Northwest of Sandefjord center, you can find the idyllic park of Bugården, with a community swimming hall, ice rink, several training fiels for e.g skating, football (sprry, I refuse to call it soccer), American Football, archery and volleyball, family activities like a play ground and benches where you can ghave a barbequeue, and (last, but not least), the Bugården Dam. Earlier the Bugården Dam had a swimming pool, but with increasing focus on stuff like, well, bacteria and the fact that they didn’t manage to keep the pool clean enough, it closed down way before I made my arrival to this world in the mid-seventies
Every youth who have gone to high school here, has a relationship with the Bugården Dam (in my case a quite ambivalent one), since it has a 1,2 km jogging track around it and it is a perfect spot for a 3000m running test.
Even though I used to really hate the Bugården Dam in high school, 8 have in my older days grown quite fond of it; especially in the early morning where only the many ducks and me are awake, before the mass invasion og all the ones wanting to spend some time outdoors.
This morning (or rather last night..) I had to get up at 4 AM to drive someone to the airport, which is way too early even for me. After mission was accomplished I strugglee for a bit between the choices of either go back to bed or to go for a jog in the park. I am so giving my back an imaginary pat for choosing the latter option and it felt really good to be done with the jog-of-the day before 7 AM.
For the first couple of rounds of the 1.2 km course, it was completely dark and not at all that fun being in the park alone, with only a few ducks to keep me company. After a while, however, the sun started to appear, and so did other earlybirds, and the powerful sunrise made the rest of my run rather magical.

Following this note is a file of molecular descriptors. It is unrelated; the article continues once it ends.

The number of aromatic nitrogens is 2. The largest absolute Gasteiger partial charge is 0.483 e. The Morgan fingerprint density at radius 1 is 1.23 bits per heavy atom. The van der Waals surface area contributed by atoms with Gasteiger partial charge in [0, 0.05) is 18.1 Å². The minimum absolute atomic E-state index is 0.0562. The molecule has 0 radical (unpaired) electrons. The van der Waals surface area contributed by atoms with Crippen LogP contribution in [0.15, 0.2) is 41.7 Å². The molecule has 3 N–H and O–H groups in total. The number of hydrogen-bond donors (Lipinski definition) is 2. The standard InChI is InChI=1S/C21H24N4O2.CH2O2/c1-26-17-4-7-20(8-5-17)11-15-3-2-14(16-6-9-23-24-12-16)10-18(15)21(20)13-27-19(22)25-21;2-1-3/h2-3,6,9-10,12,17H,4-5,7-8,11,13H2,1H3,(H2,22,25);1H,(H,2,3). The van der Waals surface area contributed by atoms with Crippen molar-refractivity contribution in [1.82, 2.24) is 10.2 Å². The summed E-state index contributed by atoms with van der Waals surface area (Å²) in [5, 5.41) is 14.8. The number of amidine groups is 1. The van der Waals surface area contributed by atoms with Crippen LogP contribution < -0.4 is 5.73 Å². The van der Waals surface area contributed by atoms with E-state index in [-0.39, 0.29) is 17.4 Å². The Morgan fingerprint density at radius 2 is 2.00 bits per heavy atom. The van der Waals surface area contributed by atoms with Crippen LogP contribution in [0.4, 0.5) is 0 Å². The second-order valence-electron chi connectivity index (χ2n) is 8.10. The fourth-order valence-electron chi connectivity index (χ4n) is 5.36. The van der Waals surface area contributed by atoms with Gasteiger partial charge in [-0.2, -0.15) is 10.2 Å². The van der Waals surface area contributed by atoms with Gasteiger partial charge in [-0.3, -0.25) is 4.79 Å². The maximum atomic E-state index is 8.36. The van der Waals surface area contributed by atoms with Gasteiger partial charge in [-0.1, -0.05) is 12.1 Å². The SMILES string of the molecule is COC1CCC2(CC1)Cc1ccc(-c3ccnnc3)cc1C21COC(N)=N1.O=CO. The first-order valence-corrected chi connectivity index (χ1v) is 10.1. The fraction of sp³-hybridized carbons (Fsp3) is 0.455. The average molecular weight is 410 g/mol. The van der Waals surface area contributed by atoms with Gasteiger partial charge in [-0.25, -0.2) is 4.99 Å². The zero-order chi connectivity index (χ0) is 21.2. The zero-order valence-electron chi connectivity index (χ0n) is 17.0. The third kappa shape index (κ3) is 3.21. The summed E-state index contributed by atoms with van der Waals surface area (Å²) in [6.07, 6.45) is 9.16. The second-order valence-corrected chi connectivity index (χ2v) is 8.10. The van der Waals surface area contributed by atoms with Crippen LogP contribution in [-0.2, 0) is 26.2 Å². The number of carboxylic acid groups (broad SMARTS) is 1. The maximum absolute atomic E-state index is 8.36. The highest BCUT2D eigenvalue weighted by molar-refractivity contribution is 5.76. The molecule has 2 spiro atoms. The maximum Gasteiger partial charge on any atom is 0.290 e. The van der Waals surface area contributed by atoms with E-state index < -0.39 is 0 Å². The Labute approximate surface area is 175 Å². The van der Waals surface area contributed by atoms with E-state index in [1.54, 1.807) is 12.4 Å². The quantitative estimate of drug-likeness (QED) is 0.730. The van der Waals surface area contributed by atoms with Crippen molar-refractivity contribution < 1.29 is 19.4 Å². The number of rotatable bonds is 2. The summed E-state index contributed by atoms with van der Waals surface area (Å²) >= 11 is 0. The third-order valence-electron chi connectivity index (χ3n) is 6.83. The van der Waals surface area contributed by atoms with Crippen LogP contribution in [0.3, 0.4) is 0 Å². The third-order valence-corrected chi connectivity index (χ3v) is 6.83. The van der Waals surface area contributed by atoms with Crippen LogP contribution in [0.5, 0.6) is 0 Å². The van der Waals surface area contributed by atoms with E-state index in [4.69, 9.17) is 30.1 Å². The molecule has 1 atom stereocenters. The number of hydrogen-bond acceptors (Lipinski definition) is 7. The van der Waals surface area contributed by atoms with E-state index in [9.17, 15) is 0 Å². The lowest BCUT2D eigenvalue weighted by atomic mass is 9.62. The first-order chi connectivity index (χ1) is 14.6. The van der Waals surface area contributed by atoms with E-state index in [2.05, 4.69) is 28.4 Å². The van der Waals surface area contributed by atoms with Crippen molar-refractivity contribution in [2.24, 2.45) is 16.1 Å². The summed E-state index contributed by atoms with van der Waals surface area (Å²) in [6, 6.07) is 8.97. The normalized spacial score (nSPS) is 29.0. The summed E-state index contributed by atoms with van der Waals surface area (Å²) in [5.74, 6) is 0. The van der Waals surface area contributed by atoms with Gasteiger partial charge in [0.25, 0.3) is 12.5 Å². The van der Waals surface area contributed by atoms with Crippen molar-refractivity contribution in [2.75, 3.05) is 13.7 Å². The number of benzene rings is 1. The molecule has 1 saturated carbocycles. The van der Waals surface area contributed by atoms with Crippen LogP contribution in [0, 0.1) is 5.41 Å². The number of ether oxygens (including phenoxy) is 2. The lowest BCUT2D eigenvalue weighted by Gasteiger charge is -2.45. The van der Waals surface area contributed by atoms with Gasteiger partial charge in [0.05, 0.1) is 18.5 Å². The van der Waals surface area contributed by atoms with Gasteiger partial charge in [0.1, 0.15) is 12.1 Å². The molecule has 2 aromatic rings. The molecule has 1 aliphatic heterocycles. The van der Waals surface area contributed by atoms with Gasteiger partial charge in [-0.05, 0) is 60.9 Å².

With my 44 years I am one of the last generations to have had an analogue childhood but who is now more or less struggling with re-branding ourselves in the new digital world. We are talking about Generation X, those who are born between 1960-1980.
In this series of posts I will revisit some of the elements from the oast, and I will start with…. birth
A hot August day in 1974, my pregnant mom was dropped off at the hospital stairs by my dad on his way to work. There she was left on her own with a midwife from hell who traumatized her to the level that my mother was a complete wreck when I was pregnant 32 years later (so bad that she needed to meet my midwife to make sure I was in good hands). I mean, she was constantly yelling at the poor woman and actually tried to force me out by placing her very generous body weight on my mothers pregnant belly.